When you think of the art of the late 16th and 17th centuries, you likely picture the early stages of Italian Baroque, or maybe the later years of Mannerism—it’s stately, emotional, and dramatic, but mostly tasteful and even traditional. Shapes and colors are sometimes exaggerated, but it’s not anything you’d expect to inspire the likes of Salvador Dali or Marcel Duchamp.
It reflects the art of the Counter-Reformation, or the movement to strengthen Catholicism through much of Europe. When you move a bit further east, to the capital of Bohemia, the city of Prague, you’ll find something very different. The court of the Hapsburg emperors, including Rudolf II, produced some of the most playful, whimsical and unusual art found in nearly any period before the 20th century.
Here’s a “quick” 30-minute video about Rudolf II and the times in which he lived, called “”The Apparition Of Knowledge In The Court Of Rudolph II”, to give you some context on the artistic atmosphere for the time, place, and persons in question in this article (namely, Guiseppe Arcimboldo).
Don’t have 30 minutes? Skip ahead, this isn’t school… its the internet!
Ah, yes, Rudolf II created a remarkable court, bringing in writers, poets, humanists, astronomers, and artists. He was especially fond of foreign artists, and collected a wide range of work. He even created an entire cabinet of curiosities, his Kunstkammer.
Rudolf II collected a range of art, with an interest in the unusual, bizarre and erotic. Perhaps some of the most curious works enjoyed by Rudolf II were those of Italian artists Giuseppe Arcimboldo. Arcimboldo painted portraits, but these were not ordinary portraits at all.
Arcimboldo painted portraits by composing figures of various objects, like fruit, vegetables, books and fish. From a distance, the portraits look quite ordinary. Up close, they’re far from ordinary. The objects weren’t at all random; in fact, they were carefully chosen and frequently quite meaningful. His composite portraits began with an allegorical series of paintings of the four seasons in 1563. The Four Seasons series sought to display the imperial Habsburg court and its rulers as symbols of power and nature. They ruled, according to Arcimboldo, because it was part of the natural order for them to rule.
Here is Arcimboldo’s “The Four Seasons”…pretty radical for the 1500’s, no?
In 1590, Arcimboldo painted Rudolf II himself, crafting the emperor’s image out of gourds, peapods and other vegetables. Rudolf embraced Arcimboldo’s unusual style, and apparently quite liked the strange portrait. We’ve shown it above the previous image – you can’t miss it. The composite portraits are certainly playful—and to the modern viewer, maybe even a little bit surreal.
They’re also a clear reflection of the growing interest in science and botany in the period. Arcimboldo’s portraits show a careful observation of the natural world. They incorporated a range of exotic produce, including things like corn and eggplant. Many of these crops, native to areas other than Europe, would have been quite unusual in the late 16th century.
Was Arcimboldo brilliant or mad? Did he embrace Rudolf’s tolerant court or mock it? The answers to these questions are still unclear. We do know that the Hapsburg courts, first under Rudolf’s father Maximillian and later under Rudolf II, liked Arcimboldo’s work. He not only painted their portraits, but also designed costumes for royal pageants and presentations, frequently in the same style.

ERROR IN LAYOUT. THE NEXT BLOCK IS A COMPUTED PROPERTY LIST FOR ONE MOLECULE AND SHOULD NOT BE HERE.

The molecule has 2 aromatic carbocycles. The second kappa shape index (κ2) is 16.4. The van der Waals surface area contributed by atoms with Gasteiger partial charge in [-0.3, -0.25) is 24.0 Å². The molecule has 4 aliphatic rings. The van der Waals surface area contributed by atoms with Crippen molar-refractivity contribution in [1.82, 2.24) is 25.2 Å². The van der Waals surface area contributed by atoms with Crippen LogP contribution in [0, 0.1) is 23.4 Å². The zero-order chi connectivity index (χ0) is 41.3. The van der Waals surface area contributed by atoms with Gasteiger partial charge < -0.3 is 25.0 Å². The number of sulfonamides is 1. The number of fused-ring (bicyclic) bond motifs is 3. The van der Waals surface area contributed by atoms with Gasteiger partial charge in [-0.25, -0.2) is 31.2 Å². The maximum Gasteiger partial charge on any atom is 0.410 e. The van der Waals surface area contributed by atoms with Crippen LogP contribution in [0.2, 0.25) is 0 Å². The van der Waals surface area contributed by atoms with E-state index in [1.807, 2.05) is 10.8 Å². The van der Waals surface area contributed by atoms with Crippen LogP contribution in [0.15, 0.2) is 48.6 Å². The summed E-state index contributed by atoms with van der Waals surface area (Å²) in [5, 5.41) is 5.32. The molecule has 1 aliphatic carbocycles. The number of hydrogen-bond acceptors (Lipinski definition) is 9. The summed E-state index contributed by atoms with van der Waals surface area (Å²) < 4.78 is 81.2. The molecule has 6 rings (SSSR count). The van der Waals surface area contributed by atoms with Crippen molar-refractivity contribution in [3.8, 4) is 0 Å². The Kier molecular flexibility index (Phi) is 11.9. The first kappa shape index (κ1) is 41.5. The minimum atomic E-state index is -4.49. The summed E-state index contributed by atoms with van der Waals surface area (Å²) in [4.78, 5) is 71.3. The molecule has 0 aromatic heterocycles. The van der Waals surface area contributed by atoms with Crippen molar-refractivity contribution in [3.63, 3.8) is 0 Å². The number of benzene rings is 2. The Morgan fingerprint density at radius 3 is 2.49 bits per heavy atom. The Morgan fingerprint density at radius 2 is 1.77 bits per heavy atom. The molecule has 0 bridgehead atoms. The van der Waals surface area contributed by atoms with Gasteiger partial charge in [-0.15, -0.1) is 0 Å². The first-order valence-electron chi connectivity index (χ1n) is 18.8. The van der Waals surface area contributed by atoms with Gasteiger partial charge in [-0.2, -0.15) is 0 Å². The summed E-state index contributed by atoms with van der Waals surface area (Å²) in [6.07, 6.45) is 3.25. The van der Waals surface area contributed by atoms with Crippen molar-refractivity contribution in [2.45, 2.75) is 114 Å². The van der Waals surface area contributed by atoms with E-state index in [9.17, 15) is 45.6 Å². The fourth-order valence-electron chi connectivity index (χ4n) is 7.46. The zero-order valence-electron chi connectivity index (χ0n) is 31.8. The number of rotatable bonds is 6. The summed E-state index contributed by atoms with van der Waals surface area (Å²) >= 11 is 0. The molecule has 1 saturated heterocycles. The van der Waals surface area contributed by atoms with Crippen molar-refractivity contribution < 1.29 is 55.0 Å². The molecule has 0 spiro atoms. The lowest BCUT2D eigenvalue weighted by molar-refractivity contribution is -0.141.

Arcimboldo’s works were largely lost during the Thirty Years’ War, and only rediscovered in the early 20th century. Twentieth-century theorist Roland Barthes wrote, of Arcimboldo, “Before one of Arcimboldo’s Composed Heads, I am led to not only say of it: I read, guess, discover, and understand, but also: I like, I don’t like. Uneasiness, fear, laughter, desire all enter the game.” This quote reflects the perceptions of not only Barthes, but many of his contemporaries who took an interest in Arcimboldo’s work, including Rene Magritte, Pablo Picasso and Salvador Dali.
The painting below shows one of Arcimboldo’s famous reversibles, where, if you turn it upside down, you see that the painting began as a still life including a bowl of curiously arranged vegetables. But here, we see that it is meant to suggest the appearance of a person. Very interesting, especially considering that still life paintings weren’t yet an established painting style.
Lost Arcimboldo works continue to come to light, and to inspire the art of today.
Recently, sculptor and filmmaker Philip Haas produced a series of large-scale fiberglass sculptures inspired by Arcimboldo’s 1563 series The Four Seasons. The portraits are in profile, but the sculptures offer a three-dimensional take on Arcimboldo’s images. Each portrait is portrayed as its own sculpture, measuring some 15-feet tall. The imagery present in each represents both the season and Arcimboldo’s work. Oh look, there’s one now!
We sometimes think of the interest in the strange, the bizarre or the unusual as a modern phenomenon, born in the days of Dada and Surrealism; however, as Arcimboldo shows, those same interests appeared long before the modern era.
For Arcimboldo, as for many artists of the modern world, innovations and discovered served as the inspiration for art and for creation, whether those discoveries are the new materials and technology of today, or the new fruits and vegetables of yesterday.
Here is a documentary talking about Guiseppe Arcimboldo and his unique style.